The experience here is much like you’d expect from an organized group. Everyone is given their marching orders. Some people ran off and farmed the monsters (less for the gold and levels but more for the hides). Others were assigned to knock down every tree or boulder they saw. The guild’s smithy crafts the gear. Everyone gets fitted and prepares for war.
In my last Fight or Kite column, I mentioned how I really struggled with a reason to play WvW in Guild Wars 2 given inadequate reward. Well, one thing you can say here is that the experience of fighting over a keep is rewarding, and factions are not going to lose their keep if they can help it. In Crowfall, crafters can create better gear and items within keeps than they can in lower-level holdings. So whenever a keep that belongs to your faction comes under siege, you really need to work hard to hold onto it.
I found myself finally beginning to enjoy the game while in the keep with allies, trying our best to hold it against the hordes of enemies pounding on our gates. I realize this part is really what the game is all about. But I can’t get all that boring start-up stuff out of my mind. I want to be able to jump in and have some fun. I want to be able to tell my friends to join me in Crowfall because it’s fun. Grinding away at monsters for hours is just not fun. Also, knowing that these campaigns often reset your character without any gear means that there will be times, even as a veteran, when you have to repeat that new player process.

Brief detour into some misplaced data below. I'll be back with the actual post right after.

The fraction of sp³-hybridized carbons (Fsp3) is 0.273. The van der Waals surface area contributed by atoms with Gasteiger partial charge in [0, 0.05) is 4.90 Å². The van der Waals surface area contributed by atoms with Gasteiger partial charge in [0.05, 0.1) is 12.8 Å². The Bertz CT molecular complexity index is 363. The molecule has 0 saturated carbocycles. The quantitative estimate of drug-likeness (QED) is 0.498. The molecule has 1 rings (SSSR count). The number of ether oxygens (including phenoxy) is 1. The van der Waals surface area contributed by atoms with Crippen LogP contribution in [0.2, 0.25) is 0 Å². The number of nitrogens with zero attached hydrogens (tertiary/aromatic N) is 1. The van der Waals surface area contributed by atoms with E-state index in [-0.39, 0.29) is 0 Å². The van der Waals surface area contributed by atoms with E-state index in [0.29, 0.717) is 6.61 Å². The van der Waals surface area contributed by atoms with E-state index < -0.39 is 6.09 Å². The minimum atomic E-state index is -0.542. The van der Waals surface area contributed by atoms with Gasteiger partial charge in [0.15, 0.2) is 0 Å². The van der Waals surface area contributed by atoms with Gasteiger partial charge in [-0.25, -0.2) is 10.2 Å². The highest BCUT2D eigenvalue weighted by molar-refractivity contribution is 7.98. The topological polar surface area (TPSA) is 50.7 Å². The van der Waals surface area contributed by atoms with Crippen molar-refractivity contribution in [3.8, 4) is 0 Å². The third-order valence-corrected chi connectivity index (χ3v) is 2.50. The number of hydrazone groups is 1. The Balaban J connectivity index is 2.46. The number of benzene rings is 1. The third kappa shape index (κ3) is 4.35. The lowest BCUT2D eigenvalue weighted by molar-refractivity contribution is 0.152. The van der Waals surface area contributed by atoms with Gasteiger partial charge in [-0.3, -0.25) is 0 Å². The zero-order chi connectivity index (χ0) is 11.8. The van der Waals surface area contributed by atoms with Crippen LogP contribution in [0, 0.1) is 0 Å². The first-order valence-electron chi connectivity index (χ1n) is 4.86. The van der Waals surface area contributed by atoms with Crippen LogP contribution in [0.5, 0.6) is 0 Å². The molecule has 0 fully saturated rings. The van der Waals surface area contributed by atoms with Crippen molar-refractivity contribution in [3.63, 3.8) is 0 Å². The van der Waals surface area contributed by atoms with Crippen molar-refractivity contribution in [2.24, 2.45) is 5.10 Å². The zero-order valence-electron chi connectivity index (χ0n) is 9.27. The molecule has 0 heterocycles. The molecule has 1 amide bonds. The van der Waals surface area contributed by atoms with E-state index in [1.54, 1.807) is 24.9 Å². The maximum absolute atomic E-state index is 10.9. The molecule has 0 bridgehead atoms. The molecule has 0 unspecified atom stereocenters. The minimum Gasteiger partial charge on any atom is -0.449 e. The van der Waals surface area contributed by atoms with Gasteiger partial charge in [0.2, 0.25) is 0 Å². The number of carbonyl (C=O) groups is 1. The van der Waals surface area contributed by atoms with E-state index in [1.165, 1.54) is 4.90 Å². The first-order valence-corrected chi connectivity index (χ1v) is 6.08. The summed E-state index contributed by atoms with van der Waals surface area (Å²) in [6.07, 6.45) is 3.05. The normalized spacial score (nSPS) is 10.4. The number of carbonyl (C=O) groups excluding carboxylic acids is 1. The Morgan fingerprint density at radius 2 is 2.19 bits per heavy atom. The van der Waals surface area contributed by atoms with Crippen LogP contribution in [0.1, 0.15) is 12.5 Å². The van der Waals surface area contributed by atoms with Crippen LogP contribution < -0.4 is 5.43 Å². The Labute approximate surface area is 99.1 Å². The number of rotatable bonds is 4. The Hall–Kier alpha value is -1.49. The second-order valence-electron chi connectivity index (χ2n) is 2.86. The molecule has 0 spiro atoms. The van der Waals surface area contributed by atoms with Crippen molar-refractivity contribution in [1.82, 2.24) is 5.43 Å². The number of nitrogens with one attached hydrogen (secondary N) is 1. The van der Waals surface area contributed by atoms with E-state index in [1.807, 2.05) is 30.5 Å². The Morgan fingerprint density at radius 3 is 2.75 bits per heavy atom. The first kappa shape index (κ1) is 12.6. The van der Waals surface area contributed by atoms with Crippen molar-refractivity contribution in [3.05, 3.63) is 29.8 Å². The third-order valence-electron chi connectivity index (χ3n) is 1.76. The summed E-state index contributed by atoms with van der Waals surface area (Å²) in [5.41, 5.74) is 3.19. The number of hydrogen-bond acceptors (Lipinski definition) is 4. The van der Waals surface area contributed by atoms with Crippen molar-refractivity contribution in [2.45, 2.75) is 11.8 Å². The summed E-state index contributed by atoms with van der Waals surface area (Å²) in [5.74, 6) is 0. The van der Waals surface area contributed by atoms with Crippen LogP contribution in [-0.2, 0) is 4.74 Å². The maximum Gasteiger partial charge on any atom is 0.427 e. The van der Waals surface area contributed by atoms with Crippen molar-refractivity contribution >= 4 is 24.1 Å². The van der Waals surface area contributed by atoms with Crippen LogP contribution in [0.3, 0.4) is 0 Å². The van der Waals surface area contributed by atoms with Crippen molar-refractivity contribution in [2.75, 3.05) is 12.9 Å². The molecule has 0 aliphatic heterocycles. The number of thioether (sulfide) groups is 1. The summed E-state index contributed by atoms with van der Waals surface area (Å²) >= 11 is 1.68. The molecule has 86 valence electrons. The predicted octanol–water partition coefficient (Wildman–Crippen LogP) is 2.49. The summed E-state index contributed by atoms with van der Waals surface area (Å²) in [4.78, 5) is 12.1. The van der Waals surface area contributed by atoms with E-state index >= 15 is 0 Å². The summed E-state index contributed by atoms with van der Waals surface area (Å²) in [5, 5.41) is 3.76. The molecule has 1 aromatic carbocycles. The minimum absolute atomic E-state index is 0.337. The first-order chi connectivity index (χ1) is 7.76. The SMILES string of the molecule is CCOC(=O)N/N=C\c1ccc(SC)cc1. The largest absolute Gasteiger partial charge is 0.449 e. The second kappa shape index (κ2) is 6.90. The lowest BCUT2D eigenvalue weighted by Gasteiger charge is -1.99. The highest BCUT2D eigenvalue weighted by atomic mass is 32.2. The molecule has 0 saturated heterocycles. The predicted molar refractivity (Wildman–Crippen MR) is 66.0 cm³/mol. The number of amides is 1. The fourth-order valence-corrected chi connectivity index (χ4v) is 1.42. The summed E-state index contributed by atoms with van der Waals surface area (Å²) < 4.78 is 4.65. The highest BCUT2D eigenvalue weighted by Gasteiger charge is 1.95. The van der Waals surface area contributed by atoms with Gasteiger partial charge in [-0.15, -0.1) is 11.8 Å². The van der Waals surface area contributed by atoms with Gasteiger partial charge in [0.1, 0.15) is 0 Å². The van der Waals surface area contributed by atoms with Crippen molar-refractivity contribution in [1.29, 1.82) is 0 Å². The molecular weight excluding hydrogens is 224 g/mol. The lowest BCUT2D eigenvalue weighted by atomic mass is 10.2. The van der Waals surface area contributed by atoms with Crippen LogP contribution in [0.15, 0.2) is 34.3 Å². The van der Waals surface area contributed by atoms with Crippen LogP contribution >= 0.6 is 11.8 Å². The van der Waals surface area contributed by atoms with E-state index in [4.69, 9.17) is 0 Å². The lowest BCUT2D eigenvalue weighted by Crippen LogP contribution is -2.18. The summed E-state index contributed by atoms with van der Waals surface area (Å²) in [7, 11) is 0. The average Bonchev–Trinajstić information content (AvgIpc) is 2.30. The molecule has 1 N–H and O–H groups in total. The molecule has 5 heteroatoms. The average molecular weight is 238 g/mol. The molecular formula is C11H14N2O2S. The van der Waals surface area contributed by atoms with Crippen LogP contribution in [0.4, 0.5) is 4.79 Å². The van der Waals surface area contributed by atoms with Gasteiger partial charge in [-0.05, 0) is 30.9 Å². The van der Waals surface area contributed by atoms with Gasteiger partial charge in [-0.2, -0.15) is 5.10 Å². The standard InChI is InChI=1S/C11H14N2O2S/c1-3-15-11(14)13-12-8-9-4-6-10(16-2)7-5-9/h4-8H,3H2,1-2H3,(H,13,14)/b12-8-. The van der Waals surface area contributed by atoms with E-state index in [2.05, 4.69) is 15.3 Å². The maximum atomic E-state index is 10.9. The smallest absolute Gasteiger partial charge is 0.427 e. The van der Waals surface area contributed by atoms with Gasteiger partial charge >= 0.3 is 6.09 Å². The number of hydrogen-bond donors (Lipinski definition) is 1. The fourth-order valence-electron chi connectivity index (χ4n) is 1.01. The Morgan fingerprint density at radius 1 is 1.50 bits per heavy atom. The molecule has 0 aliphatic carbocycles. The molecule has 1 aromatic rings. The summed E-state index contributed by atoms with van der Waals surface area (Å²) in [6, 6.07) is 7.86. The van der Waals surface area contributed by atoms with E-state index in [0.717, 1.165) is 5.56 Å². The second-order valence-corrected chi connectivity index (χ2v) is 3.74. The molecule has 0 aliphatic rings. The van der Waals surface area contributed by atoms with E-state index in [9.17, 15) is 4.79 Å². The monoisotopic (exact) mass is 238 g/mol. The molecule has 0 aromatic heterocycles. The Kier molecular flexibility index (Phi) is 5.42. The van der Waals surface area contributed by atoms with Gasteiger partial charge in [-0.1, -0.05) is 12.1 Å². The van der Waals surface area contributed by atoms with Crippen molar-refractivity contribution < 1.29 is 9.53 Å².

If ArtCraft can make some good decisions, I think it might be on to something strong with Crowfall. That starter experience needs to be cleaner and involve more PvP. If the number of players in a campaign isn’t going to be much larger, then maybe the maps should be smaller. Honestly, running through all these maps without ever seeing another player really makes the game feel dead, and it’s hard to tell whether that’s because it’s an alpha or because the maps really are too spread out. And if ArtCraft can reduce some of that lag during a large fight, then Crowfall could be great.
So tell me, legions of enemies pounding on my gates – have you given Crowfall the ol’ college try? Did its battles measure up to your expectations for a good fight?